A major struggle is unfolding in the Republic of South Africa with the recent announcement that the Anglo American Platinum Corporation (Amplats) will lay off thousands of workers. Amplats, whose parent company is the Britain-based Anglo American, is the world’s largest producer of platinum. South Africa has deposits of 80 percent of the world’s known reserves of this strategic mineral.
After opposition to these plans from the African National Congress government and the Congress of South African Trade Unions, the largest trade union federation in the country, Amplats reduced the number of proposed job cuts to 6,000. The planned downsizing could trigger a new round of labor militancy which could potentially shut down production throughout the entire industry.
Amplats claims that wildcat and official strikes during 2012 caused 70 percent of all mines to operate at a loss. Last August, strikes and other forms of class struggle in the Rustenburg area at the Lonmin facilities resulted in the deaths of 44 people. Among these deaths were 34 miners gunned down by South African police at Marikana on Aug. 16, 2012.
Militant actions by workers in 2012 prompted salary increases and pledges by the mining bosses to improve conditions of employment. Many within South Africa believe that the mine owners’ pronouncements are designed to discourage demands for higher wages and for companies to invest in improving the communities surrounding the facilities.
According to the May 10 Globe and Mail, “The decision is expected to cut production by about 250,000 ounces at the Amplats mines next year — about 11 percent of its total production — and it will be followed by further cuts of 100,000 ounces in following years. Three mine shafts in the Rustenburg area will be idled.”
The COSATU leadership has declared that it will not take these threats by Amplats without a response. A union in competition with COSATU that has made headway in the industry, the Association of Mineworkers and Construction Union, is pledging to take industrial action in response to the proposed job losses.
“It is a spit in the face to the workers and people of South Africa,” said Patrick Craven, COSATU spokesperson. “Thousands of families face losing their only breadwinner, and communities around the mines and in far-flung rural areas will be devastated.” (COSATU statement, May 10)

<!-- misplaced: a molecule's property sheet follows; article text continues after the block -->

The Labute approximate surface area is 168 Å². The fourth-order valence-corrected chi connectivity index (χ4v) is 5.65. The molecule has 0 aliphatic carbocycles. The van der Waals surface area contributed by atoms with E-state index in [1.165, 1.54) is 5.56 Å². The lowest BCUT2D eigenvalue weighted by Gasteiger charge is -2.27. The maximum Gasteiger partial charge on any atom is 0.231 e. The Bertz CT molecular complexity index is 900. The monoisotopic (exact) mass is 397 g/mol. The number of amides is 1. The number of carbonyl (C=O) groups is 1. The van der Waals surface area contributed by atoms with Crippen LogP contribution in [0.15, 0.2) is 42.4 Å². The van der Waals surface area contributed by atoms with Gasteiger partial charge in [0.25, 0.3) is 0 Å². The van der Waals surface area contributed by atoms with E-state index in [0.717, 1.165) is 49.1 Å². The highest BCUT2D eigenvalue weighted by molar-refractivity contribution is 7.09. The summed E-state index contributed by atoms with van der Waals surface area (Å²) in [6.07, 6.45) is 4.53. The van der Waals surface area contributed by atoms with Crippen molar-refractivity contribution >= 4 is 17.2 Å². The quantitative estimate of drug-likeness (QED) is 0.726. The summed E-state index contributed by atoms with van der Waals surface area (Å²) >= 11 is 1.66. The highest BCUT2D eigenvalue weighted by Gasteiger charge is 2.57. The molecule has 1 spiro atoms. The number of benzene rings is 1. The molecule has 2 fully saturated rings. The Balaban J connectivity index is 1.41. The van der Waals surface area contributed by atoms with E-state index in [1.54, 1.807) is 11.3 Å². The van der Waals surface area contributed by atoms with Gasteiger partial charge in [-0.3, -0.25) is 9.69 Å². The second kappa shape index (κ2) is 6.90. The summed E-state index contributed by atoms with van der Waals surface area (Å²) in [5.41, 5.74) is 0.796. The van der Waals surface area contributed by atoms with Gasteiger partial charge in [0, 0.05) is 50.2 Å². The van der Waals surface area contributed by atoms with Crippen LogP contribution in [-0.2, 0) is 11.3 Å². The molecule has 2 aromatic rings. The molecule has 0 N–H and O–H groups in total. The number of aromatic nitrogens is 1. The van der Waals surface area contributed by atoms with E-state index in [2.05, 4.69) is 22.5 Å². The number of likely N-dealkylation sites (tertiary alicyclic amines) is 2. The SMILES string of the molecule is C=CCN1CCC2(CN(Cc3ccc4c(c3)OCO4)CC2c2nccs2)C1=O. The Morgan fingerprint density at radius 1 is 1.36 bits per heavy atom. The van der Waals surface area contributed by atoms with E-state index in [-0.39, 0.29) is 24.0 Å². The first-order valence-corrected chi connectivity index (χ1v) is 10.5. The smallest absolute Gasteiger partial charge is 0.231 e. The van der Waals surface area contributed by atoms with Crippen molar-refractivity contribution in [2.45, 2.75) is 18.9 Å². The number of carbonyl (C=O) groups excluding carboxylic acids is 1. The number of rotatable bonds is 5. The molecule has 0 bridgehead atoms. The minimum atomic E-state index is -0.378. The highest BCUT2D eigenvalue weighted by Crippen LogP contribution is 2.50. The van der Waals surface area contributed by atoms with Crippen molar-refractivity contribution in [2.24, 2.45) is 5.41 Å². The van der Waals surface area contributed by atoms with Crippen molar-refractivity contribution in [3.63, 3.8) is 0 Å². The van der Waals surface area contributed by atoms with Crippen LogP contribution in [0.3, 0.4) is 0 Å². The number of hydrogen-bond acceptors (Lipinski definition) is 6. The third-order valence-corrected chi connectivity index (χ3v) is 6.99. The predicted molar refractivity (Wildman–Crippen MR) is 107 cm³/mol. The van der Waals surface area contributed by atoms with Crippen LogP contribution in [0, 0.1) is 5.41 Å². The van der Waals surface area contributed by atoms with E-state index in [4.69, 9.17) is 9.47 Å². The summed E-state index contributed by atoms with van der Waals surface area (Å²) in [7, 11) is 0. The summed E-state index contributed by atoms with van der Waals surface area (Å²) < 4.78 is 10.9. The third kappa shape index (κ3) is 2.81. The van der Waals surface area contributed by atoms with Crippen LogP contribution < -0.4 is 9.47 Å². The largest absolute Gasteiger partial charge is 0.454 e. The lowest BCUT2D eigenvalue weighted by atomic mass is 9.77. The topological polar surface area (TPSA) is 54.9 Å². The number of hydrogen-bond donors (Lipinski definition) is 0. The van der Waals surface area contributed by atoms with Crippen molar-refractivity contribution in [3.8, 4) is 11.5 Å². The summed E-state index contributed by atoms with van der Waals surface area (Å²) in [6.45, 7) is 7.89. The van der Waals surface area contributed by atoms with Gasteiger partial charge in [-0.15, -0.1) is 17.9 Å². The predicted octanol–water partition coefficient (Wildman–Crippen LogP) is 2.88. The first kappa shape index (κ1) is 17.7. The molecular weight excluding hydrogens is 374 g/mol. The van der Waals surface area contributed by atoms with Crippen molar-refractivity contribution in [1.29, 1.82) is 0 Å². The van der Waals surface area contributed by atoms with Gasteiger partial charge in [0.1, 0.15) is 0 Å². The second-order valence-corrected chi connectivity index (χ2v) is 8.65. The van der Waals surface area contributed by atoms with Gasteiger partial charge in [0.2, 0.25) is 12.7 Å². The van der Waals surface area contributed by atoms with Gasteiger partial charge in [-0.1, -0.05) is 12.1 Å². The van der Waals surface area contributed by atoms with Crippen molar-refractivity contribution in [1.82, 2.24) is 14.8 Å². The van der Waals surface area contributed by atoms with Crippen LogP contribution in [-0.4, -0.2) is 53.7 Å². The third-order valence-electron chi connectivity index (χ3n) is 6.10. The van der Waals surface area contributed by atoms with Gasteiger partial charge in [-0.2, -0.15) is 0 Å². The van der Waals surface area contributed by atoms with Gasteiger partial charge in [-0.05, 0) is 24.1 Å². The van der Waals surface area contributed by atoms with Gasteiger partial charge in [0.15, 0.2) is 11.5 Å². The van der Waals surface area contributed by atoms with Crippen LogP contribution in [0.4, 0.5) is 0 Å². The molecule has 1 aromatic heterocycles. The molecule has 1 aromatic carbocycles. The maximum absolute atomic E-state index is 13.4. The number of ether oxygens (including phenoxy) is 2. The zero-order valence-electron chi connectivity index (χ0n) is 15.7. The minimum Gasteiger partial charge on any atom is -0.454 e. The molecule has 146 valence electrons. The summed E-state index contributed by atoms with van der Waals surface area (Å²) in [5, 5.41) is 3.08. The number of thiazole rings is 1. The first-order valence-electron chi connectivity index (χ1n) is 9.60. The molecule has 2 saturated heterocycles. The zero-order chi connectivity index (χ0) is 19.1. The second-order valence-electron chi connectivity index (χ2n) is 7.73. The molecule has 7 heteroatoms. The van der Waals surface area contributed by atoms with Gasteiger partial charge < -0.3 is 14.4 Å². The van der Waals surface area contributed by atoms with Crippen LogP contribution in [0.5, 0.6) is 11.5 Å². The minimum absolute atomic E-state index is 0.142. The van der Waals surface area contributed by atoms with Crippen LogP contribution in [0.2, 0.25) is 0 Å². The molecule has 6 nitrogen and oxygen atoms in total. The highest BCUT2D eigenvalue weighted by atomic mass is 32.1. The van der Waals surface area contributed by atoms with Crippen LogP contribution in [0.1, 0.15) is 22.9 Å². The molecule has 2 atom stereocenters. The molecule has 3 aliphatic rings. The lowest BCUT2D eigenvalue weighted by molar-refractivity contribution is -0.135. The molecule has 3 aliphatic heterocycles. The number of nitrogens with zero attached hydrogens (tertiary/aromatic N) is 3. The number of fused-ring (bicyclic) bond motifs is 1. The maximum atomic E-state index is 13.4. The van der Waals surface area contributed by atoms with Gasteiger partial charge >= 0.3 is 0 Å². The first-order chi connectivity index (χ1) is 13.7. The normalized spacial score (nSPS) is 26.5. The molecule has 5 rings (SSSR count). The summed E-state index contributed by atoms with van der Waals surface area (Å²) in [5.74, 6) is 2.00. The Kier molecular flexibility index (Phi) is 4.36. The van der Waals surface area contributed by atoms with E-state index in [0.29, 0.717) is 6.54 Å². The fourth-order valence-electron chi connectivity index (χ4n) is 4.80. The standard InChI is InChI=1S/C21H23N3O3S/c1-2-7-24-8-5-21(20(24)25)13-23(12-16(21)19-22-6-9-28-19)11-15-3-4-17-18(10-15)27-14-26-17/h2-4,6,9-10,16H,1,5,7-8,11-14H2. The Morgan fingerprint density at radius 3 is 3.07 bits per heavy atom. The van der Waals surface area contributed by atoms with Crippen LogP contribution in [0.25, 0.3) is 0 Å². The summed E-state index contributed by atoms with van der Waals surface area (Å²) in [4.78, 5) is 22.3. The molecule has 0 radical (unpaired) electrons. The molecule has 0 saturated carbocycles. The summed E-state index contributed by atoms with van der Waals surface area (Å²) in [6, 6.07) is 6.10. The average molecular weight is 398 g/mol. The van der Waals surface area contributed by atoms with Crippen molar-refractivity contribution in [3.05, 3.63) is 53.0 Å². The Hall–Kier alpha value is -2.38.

Most of the mines in South Africa are owned by capitalists inside the country as well as firms based in Britain and Canada. Since the abolition of the apartheid system, some smaller African investors have taken control of shares in the industrial giants.
However, the ever-increasing drive to increase profits has resulted in very little improvements in workers’ wages. The high rate of unemployment and underemployment in the country is also a factor in maintaining the intransigence of the bosses when it comes to demands for better salaries and conditions of employment.
Calls for nationalization resurface
In response to the planned job cuts, leaders of COSATU and its largest affiliate, the National Union of Mineworkers, have not only threatened strike actions, but are reemphasizing previous calls for nationalization of the mines. The trade union federation has a longtime alliance with the ruling African National Congress party as well as the South African Communist Party.
COSATU spokesperson Patrick Craven expressed the frustration of workers, noting that the policies of Amplats will increase class divisions within South African society and consign even more workers to abject poverty. “This illustrates why COSATU has consistently called for the nationalization of the mining industry, so that it can be run for the benefit of the workers … and not for the profit of shareholders.”
In a statement released on May 10, NUM General Secretary Frans Baleni said, “The union is highly perturbed by Anglo’s decision to bypass the stakeholder meetings scheduled for next week and go ahead with such an announcement. This is an indication that the Chief Executive Officer and his team are simply interested in pursuing their narrow career interests at all costs even at the cost of jobs.”
The statement stresses, “The company must hand over the mining licenses for the operations that it wants to mothball so that the state can put them to public auction. It is tantamount to holding the state and the workers for ransom to allow Anglo to simply mothball some of its operations.”
Over the last two decades inside the gold industry, large-scale downsizing has resulted in the closing of mines. Tens of thousands of gold miners lost their jobs when owners relocated their operations to other countries in Africa and Latin America to ensure an increase in profits.
South Africa is scheduled to hold national elections in 2014 in which the ruling ANC will be challenged to put forward a program aimed at improving conditions for the industrial and rural working class, the youth and the poor.